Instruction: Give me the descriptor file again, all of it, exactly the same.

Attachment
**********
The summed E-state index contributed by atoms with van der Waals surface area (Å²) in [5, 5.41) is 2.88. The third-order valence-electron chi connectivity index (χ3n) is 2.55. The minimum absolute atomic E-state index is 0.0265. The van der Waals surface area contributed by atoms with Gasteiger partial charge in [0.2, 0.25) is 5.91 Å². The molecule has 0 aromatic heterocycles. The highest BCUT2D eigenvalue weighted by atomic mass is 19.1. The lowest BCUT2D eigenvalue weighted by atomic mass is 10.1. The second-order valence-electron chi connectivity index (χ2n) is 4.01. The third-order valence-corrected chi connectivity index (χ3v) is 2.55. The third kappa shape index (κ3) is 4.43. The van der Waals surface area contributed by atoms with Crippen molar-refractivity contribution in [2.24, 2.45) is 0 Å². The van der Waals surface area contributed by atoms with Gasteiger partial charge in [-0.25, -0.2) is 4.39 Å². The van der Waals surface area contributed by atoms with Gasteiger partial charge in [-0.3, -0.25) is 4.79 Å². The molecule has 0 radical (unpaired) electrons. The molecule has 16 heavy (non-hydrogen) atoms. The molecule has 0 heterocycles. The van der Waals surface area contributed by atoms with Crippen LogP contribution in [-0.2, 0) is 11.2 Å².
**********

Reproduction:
The summed E-state index contributed by atoms with van der Waals surface area (Å²) in [5, 5.41) is 2.88. The third-order valence-electron chi connectivity index (χ3n) is 2.55. The minimum absolute atomic E-state index is 0.0265. The van der Waals surface area contributed by atoms with Gasteiger partial charge in [0.2, 0.25) is 5.91 Å². The molecule has 0 aromatic heterocycles. The highest BCUT2D eigenvalue weighted by atomic mass is 19.1. The lowest BCUT2D eigenvalue weighted by atomic mass is 10.1. The second-order valence-electron chi connectivity index (χ2n) is 4.01. The third-order valence-corrected chi connectivity index (χ3v) is 2.55. The third kappa shape index (κ3) is 4.43. The van der Waals surface area contributed by atoms with Crippen molar-refractivity contribution in [2.24, 2.45) is 0 Å². The van der Waals surface area contributed by atoms with Gasteiger partial charge in [-0.25, -0.2) is 4.39 Å². The van der Waals surface area contributed by atoms with Gasteiger partial charge in [-0.3, -0.25) is 4.79 Å². The molecule has 0 radical (unpaired) electrons. The molecule has 16 heavy (non-hydrogen) atoms. The molecule has 0 heterocycles. The van der Waals surface area contributed by atoms with Crippen LogP contribution in [-0.2, 0) is 11.2 Å².